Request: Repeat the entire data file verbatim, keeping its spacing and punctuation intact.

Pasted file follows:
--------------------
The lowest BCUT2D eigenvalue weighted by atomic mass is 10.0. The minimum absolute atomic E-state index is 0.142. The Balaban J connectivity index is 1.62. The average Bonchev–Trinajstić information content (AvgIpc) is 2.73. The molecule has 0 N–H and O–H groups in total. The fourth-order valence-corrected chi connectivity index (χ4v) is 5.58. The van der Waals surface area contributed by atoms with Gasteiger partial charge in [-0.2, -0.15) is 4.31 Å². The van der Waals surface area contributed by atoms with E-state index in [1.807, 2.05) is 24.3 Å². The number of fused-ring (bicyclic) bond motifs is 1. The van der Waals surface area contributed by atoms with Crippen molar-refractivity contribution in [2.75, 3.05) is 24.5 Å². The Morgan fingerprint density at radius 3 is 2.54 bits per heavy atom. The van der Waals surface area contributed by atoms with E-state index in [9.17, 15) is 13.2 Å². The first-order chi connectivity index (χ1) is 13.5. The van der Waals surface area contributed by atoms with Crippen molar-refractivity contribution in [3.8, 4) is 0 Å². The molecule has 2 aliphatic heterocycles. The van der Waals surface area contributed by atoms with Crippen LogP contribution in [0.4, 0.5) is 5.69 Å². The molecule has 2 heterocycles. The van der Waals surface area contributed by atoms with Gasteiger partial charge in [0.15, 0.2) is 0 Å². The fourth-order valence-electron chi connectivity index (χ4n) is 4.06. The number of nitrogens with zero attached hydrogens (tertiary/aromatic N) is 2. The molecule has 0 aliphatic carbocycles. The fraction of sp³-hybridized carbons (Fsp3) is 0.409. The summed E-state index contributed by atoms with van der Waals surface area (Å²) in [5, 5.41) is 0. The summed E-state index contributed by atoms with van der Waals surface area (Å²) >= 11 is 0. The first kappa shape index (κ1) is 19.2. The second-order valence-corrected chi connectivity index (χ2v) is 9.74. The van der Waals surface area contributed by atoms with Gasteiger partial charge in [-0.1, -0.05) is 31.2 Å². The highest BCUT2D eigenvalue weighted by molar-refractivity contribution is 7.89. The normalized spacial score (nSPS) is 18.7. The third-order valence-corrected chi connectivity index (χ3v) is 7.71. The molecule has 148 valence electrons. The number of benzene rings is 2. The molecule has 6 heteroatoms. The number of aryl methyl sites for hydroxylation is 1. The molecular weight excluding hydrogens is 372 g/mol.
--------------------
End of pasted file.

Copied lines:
The lowest BCUT2D eigenvalue weighted by atomic mass is 10.0. The minimum absolute atomic E-state index is 0.142. The Balaban J connectivity index is 1.62. The average Bonchev–Trinajstić information content (AvgIpc) is 2.73. The molecule has 0 N–H and O–H groups in total. The fourth-order valence-corrected chi connectivity index (χ4v) is 5.58. The van der Waals surface area contributed by atoms with Gasteiger partial charge in [-0.2, -0.15) is 4.31 Å². The van der Waals surface area contributed by atoms with E-state index in [1.807, 2.05) is 24.3 Å². The number of fused-ring (bicyclic) bond motifs is 1. The van der Waals surface area contributed by atoms with Crippen molar-refractivity contribution in [2.75, 3.05) is 24.5 Å². The Morgan fingerprint density at radius 3 is 2.54 bits per heavy atom. The van der Waals surface area contributed by atoms with E-state index in [9.17, 15) is 13.2 Å². The first-order chi connectivity index (χ1) is 13.5. The van der Waals surface area contributed by atoms with Crippen molar-refractivity contribution in [3.8, 4) is 0 Å². The molecule has 2 aliphatic heterocycles. The van der Waals surface area contributed by atoms with Crippen LogP contribution in [0.4, 0.5) is 5.69 Å². The molecule has 2 heterocycles. The van der Waals surface area contributed by atoms with Gasteiger partial charge in [0.15, 0.2) is 0 Å². The fourth-order valence-electron chi connectivity index (χ4n) is 4.06. The number of nitrogens with zero attached hydrogens (tertiary/aromatic N) is 2. The molecule has 0 aliphatic carbocycles. The fraction of sp³-hybridized carbons (Fsp3) is 0.409. The summed E-state index contributed by atoms with van der Waals surface area (Å²) in [5, 5.41) is 0. The summed E-state index contributed by atoms with van der Waals surface area (Å²) >= 11 is 0. The first kappa shape index (κ1) is 19.2. The second-order valence-corrected chi connectivity index (χ2v) is 9.74. The van der Waals surface area contributed by atoms with Gasteiger partial charge in [-0.1, -0.05) is 31.2 Å². The highest BCUT2D eigenvalue weighted by molar-refractivity contribution is 7.89. The normalized spacial score (nSPS) is 18.7. The third-order valence-corrected chi connectivity index (χ3v) is 7.71. The molecule has 148 valence electrons. The number of benzene rings is 2. The molecule has 6 heteroatoms. The number of aryl methyl sites for hydroxylation is 1. The molecular weight excluding hydrogens is 372 g/mol.